CJ McCollum Getty New Orleans Pelicans
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The Portland Trail Blazers did not want to trade CJ McCollum, who was an extremely productive and popular player over his eight-plus seasons in the Pacific Northwest. Joe Cronin, who took over as Portland's interim general manager after the firing of Neil Olshey, felt he had no other choice.

The McCollum-Lillard backcourt had seemingly topped out, and the Blazers, who also offloaded Norman Powell, Larry Nance Jr. and Robert Covington at the deadline, needed to free up cap space while also bring back a few assets that they could possibly flip in an even bigger move this summer.

Putting aside the cap flexibility they created with these trades, the Blazers came out stocked with two potential lottery picks for this upcoming draft. The first is their own, which they tanked their way into; Portland has the sixth-best lottery odds, which equates to a nine-percent chance of landing the No. 1 overall pick and a 37.2 percent chance of getting a top-four pick.

The second lottery pick the Blazers potentially gained comes via the Pelicans, who sent back a protected 2022 first-rounder in the McCollum deal. Protected is the operative term. The New Orleans pick only conveys to Portland if it falls between No. 5 and 14 -- the latter being the final lottery slot. If the Pelicans make the playoffs, which they are one play-in victory over the Clippers on Friday from doing, their 2022 pick will fall below the lottery line, to at least No. 15, which is a long way of saying the Blazers won't get it.

Instead, the Blazers will get the Milwaukee Bucks' 2025 first-round pick, which is not only three years away but also has little chance of being a lottery pick unless Giannis Antetokounmpo decides to leave town (to be fair, he could become a free agent in the summer of 2024, and if he relocates, perhaps the Bucks would fall off the map and go into tank mode themselves, which could make the pick in 2025 pretty valuable).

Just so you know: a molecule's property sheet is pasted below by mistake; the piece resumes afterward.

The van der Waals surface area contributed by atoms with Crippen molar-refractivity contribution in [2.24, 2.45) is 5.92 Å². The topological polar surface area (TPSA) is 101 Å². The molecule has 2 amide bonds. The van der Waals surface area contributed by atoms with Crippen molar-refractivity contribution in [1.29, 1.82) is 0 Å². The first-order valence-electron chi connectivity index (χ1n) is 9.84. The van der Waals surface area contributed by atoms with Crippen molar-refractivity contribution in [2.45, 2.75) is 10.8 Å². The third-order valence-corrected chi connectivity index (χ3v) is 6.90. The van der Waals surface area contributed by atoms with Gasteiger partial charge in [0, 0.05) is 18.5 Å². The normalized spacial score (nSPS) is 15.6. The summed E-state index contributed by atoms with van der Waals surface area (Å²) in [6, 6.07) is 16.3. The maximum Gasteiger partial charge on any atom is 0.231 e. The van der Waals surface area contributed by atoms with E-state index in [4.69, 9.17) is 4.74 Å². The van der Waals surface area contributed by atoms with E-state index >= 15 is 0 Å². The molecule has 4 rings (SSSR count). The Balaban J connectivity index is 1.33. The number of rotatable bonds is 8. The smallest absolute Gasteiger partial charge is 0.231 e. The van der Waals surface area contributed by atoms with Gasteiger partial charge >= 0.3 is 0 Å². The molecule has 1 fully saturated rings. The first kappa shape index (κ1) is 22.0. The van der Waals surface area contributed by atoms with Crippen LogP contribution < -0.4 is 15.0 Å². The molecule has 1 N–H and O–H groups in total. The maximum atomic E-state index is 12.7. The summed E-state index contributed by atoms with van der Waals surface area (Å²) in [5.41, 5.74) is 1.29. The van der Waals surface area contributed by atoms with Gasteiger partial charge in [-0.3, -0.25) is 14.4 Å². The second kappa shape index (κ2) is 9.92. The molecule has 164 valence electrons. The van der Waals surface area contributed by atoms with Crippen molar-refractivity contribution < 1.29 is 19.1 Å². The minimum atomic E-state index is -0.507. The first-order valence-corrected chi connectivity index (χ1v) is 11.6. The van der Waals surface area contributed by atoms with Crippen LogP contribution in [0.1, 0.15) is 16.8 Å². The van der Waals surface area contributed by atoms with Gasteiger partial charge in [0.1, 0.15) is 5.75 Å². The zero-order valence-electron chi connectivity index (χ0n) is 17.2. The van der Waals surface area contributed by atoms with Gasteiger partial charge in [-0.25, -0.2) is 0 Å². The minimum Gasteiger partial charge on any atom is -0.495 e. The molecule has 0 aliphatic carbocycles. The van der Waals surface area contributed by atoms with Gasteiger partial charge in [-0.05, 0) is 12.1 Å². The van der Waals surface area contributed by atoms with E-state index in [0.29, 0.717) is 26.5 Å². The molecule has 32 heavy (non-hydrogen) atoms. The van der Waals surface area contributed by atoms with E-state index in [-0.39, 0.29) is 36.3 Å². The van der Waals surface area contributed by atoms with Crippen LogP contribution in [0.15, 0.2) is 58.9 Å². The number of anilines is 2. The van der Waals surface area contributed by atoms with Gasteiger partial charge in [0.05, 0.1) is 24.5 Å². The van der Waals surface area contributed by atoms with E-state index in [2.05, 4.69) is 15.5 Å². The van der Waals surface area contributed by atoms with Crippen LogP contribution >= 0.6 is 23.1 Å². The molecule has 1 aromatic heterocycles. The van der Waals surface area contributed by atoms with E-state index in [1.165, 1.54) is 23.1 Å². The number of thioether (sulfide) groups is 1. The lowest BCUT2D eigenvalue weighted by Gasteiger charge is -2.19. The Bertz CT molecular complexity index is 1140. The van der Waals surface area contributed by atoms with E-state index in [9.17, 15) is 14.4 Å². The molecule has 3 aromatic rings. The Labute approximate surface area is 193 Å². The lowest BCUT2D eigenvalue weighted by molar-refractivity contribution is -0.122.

But that's a lot of ifs, and it's also a long way away. The Blazers need to make big moves this summer. Three years down the road is another lifetime. Lillard might be long gone by then. At the very least he'll be 35 years old. The Blazers want -- no they need -- that second lottery pick right now.

With one lottery pick, which very possibly won't even fall in the top five, they can pique some interest around the league. Jerami Grant can probably be had for a pick like that. But with two? That will get them into just about any trade conversation without potentially having to include, say, Anfernee Simons, who's Portland's only truly attractive asset outside those two picks. Portland does not want to trade Simons. I doubt it would even talk about it seriously. 

Also remember, the Blazers have to replace three starters in McCollum, Powell and Covington. Simons takes McCollum's spot, and you still need two starters that represent meaningful upgrades. Rather than packaging those two lottery picks and swinging big, the Blazers likely intend to use them on separate deals as they try to re-fill a roster than was largely depleted at the deadline. 

Either way, the Blazers need those two lottery picks, and to get them both, they need the Pelicans to lose on Friday to the Clippers in the elimination game for the West's No. 8 seed. McCollum, who went for 32 points in New Orleans' first play-in victory over the Spurs, will have plenty to say about that. 

It would be some kind of cruel joke for the Blazers to lose a lottery pick at the hands of McCollum just two months after trading him, but that's what it's come down to. When Cronin made that deal, he knew there was a chance the Pelicans could make the playoffs. They were No. 10 in the West when the deal went down, and McCollum and Nance were obviously going to make them better. Still, it's kind of hard to believe it's come down to the Blazers essentially having to cross their fingers and hope for McCollum, or at least his team, to lay an egg. The Blazers love McCollum, but this is a business, and they would love that second lottery even more.